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Medline ® Abstract for Reference 16

of '转移性黑素瘤的分子靶向治疗'

Incidence of new primary melanomas after diagnosis of stage III and IV melanoma.
Zimmer L, Haydu LE, Menzies AM, Scolyer RA, Kefford RF, Thompson JF, Schadendorf D, Long GV
J Clin Oncol. 2014;32(8):816. Epub 2013 Dec 2.
PURPOSE: New primary melanomas (NPMs) have developed in some patients with metastatic melanoma treated with BRAF inhibitors. We sought to determine the background incidence of spontaneous NPMs after a diagnosis of American Joint Committee on Cancer/International Union Against Cancer stage III or IV melanoma in patients not treated with a BRAF inhibitor.
PATIENTS AND METHODS: Patients diagnosed with stage III or IV melanoma at Melanoma Institute Australia between 1983 and 2008 were analyzed, and those who received a BRAF inhibitor were excluded.
RESULTS: Two hundred twenty-nine (5%) of 4,215 patients with stage III melanoma and 43 (1%) of 3,563 patients with stage IV melanoma had at least one NPM after diagnosis of stage III or IV disease. The 6-month, 1-year, and 10-year cumulative incidence rates of developing an NPM after stage III melanoma were 1.2% (95% CI, 0.86% to 1.51%), 1.8% (95% CI, 1.44% to 2.26%), and 5.9% (95% CI, 5.08% to 6.74%), respectively. The 3-month, 6-month, and 1-year cumulative incidence rates of NPM after diagnosis of stage IV melanoma were 0.2% (95% CI, 0.07% to 0.36%), 0.3% (95% CI, 0.15% to 0.51%), and 0.4% (95% CI, 0.25% to 0.7%), respectively. In both patients with stage III and stage IV melanoma, male patients and patients with a prior history of multiple primaries had a higher incidence of NPM.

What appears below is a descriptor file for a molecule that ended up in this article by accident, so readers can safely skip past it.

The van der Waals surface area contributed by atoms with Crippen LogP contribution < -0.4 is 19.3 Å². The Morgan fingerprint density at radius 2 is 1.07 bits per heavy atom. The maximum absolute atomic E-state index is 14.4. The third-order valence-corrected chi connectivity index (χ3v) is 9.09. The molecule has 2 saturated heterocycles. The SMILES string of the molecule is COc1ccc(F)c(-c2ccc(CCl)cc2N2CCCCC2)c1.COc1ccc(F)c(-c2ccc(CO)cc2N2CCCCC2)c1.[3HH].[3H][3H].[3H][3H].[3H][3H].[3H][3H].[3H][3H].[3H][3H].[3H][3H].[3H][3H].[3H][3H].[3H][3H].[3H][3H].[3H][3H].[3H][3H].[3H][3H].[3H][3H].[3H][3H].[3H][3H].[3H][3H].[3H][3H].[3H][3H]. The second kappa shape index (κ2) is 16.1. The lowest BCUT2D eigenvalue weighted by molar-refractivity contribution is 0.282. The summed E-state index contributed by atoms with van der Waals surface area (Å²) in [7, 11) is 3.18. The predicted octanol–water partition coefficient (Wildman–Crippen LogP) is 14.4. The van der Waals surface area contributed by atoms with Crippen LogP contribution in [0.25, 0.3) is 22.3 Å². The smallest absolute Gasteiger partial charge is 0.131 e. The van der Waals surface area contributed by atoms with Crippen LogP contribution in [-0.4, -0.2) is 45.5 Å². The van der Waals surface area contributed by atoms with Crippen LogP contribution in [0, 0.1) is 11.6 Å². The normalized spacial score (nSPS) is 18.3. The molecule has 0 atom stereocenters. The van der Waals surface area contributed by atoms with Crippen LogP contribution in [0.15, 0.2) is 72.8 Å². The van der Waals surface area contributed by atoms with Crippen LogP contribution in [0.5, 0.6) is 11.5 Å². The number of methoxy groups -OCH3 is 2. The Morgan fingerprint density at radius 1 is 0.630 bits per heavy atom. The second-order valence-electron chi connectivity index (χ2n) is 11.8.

CONCLUSION: Patients with stage III and stage IV melanoma remain at risk for development of further primary melanomas, particularly if they have a history of multiple primary melanomas before stage III or IV disease. The incidence rates are lower than those reported in patients receiving BRAF inhibitors. However, the results must be compared with caution because dermatologic assessment is more frequent in BRAF inhibitor trials.
Lisa Zimmer and Dirk Schadendorf, University Hospital, University Duisburg-Essen, Essen, Germany; Lauren E. Haydu, Alexander M. Menzies, Richard A. Scolyer, Richard F. Kefford, John F. Thompson, and Georgina V. Long, Melanoma Institute Australia; Alexander M. Menzies, Richard A. Scolyer, Richard F. Kefford, and Georgina V. Long, Sydney Medical School, The University of Sydney; Richard A. Scolyer and John F. Thompson, Royal Prince Alfred Hospital; Lauren E. Haydu and John F. Thompson, The University of Sydney; John F. Thompson, Mater Hospital, Sydney; Richard F. Kefford and Georgina V. Long, Westmead Institute for Cancer Research, Westmead Hospital, Westmead, New South Wales, Australia.